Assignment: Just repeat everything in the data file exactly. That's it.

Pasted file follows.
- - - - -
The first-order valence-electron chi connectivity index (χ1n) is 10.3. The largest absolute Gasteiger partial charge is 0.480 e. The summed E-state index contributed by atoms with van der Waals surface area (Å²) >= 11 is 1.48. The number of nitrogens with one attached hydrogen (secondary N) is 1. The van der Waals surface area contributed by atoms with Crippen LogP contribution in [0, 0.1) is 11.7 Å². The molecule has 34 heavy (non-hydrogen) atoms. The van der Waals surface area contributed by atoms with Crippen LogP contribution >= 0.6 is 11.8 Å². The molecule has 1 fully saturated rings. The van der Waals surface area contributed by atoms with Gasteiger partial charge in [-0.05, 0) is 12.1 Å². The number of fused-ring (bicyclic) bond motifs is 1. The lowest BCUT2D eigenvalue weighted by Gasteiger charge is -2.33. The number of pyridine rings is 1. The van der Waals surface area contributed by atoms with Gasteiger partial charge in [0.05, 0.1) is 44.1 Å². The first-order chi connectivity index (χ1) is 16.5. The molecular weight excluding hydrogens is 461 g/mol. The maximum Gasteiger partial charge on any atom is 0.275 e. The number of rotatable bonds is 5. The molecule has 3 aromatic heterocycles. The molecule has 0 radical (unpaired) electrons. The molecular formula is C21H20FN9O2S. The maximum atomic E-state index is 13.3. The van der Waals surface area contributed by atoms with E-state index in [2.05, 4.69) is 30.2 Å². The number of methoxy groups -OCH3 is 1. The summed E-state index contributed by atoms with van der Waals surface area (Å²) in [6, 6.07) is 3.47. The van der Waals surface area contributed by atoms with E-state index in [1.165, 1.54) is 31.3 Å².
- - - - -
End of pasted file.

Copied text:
The first-order valence-electron chi connectivity index (χ1n) is 10.3. The largest absolute Gasteiger partial charge is 0.480 e. The summed E-state index contributed by atoms with van der Waals surface area (Å²) >= 11 is 1.48. The number of nitrogens with one attached hydrogen (secondary N) is 1. The van der Waals surface area contributed by atoms with Crippen LogP contribution in [0, 0.1) is 11.7 Å². The molecule has 34 heavy (non-hydrogen) atoms. The van der Waals surface area contributed by atoms with Crippen LogP contribution >= 0.6 is 11.8 Å². The molecule has 1 fully saturated rings. The van der Waals surface area contributed by atoms with Gasteiger partial charge in [-0.05, 0) is 12.1 Å². The number of fused-ring (bicyclic) bond motifs is 1. The lowest BCUT2D eigenvalue weighted by Gasteiger charge is -2.33. The number of pyridine rings is 1. The van der Waals surface area contributed by atoms with Gasteiger partial charge in [0.05, 0.1) is 44.1 Å². The first-order chi connectivity index (χ1) is 16.5. The molecular weight excluding hydrogens is 461 g/mol. The maximum Gasteiger partial charge on any atom is 0.275 e. The number of rotatable bonds is 5. The molecule has 3 aromatic heterocycles. The molecule has 0 radical (unpaired) electrons. The molecular formula is C21H20FN9O2S. The maximum atomic E-state index is 13.3. The van der Waals surface area contributed by atoms with E-state index in [2.05, 4.69) is 30.2 Å². The number of methoxy groups -OCH3 is 1. The summed E-state index contributed by atoms with van der Waals surface area (Å²) in [6, 6.07) is 3.47. The van der Waals surface area contributed by atoms with E-state index in [1.165, 1.54) is 31.3 Å².